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  • Nancy Fries

The Send-off

Part 1: August 27, 2014

Reed College, Class of 2018. There's my son in the front row, second from the right.

So I'm aboard a plane taking me home, which is 1,000 miles away from where I just left my firstborn child to spend the better part of the next four years. Of course we've always dreamed—expected, even—that he would go to college. Of course we're thrilled he was accepted to and chose to attend a college that fits his academic and personal interests so well. Of course I should be ecstatically happy. So why do I feel like my heart has been ripped out?


This transition is not easy. We mothers confront most of our children's transitions more gradually: Along a continuum, our infant becomes a baby becomes a toddler becomes a child. During the teenage years, we may long for the days when little feet would come pitter pattering down the hall to our bedrooms, soft warm bodies would climb into bed next to us, and sweet little voices would command, "Read." What we wouldn't give for one last chance to read The Hungry Caterpillar to a pajama-clad four-year-old. And, given the chance, we swear we wouldn't secretly skip a single page.


All those changes happen so gradually, but leaving your child, your teenager, your young adult at college is such an abrupt and final change that it sends you positively reeling. You reflect on their lives like a fast-moving flip book of still photos and can't fathom that your precious child will never live in your home the same way again. (Well, we hope not.) They'll be home for break, for summer, for Thanksgiving. It isn't as though our parenting is over. And yet.


There were moments after our farewell when I felt faint, that I needed support to stand. Intellectually, I know it's all good. And I'm hardly the first mom to go through this. My close friends and I have been exchanging updates throughout this whole process: "We're at Bed Bath and Beyond now!" "Here's a picture of her dorm room all set up!" So at least I know I'm not some kind of freak. I just didn't expect something so wonderful to be so painful at the same time.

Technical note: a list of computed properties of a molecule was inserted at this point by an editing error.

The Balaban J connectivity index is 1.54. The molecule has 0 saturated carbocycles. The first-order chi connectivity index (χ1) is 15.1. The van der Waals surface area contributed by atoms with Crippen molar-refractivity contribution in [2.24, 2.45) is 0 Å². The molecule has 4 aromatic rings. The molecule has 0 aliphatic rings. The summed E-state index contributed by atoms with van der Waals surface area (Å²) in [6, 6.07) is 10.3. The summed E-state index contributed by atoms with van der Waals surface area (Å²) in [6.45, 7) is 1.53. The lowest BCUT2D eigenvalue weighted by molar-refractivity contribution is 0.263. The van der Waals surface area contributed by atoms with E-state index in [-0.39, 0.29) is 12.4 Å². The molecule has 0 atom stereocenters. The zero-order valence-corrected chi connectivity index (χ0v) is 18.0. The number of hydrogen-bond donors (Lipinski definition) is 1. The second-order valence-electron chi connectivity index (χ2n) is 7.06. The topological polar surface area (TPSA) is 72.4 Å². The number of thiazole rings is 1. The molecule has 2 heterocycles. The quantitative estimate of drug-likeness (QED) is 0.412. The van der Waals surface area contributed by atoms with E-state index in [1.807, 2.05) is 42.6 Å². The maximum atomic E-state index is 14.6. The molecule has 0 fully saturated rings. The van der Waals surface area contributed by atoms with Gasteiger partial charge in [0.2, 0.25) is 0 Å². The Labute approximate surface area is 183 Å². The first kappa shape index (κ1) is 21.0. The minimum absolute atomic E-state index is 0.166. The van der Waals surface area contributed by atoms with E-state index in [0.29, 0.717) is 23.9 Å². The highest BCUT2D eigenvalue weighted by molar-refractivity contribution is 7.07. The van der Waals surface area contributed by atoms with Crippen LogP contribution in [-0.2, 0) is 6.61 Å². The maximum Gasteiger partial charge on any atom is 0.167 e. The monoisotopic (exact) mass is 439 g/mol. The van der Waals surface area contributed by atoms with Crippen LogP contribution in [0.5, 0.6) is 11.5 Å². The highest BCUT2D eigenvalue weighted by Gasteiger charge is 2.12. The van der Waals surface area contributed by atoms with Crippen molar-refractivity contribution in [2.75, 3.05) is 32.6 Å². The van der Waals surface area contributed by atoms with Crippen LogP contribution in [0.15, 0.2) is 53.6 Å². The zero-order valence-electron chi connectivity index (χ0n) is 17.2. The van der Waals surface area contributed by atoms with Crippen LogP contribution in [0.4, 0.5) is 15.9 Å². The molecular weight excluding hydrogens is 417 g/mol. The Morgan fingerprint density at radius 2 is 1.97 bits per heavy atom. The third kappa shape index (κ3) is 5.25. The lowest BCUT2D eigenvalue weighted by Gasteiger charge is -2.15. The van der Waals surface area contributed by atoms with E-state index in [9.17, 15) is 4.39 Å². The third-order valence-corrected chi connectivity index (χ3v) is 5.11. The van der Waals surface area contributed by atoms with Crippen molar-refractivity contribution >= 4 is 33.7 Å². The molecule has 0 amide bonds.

Nine months later

So I'm aboard a plane taking me back to Portland to pick up my former baby/toddler/child/teenager/college freshman who is now a newly minted sophomore. All that stuff that seemed like such a Big Deal nine months ago? It really was and it really wasn't. The extra long sheets so lovingly selected from Bed Bath and Beyond? They fit the bed but he says they often slipped off and he never washed them all year. Never! The food in the dining hall was "gross" so he made a lot of ham sandwiches in the dorm kitchen. Mom wasn't there to buy the bread and ham and cheese or clean up so yeah he ate and hopefully cleaned up. Back home, we grew so accustomed to setting the table for three instead of four that I accidentally forgot to set him a place while he was home for spring break. I stopped looking longingly at the empty room with the untouched bed and passed it by like it was just normal. Because it was. Which doesn't mean I'm not happy he is coming home for the summer. It's just a whole new phase. One that came far too quickly but I am happy to report feels right. I don't really want a 19-year-old crawling into my bed asking me to read The Hungry Caterpillar. But if he asked, I would.

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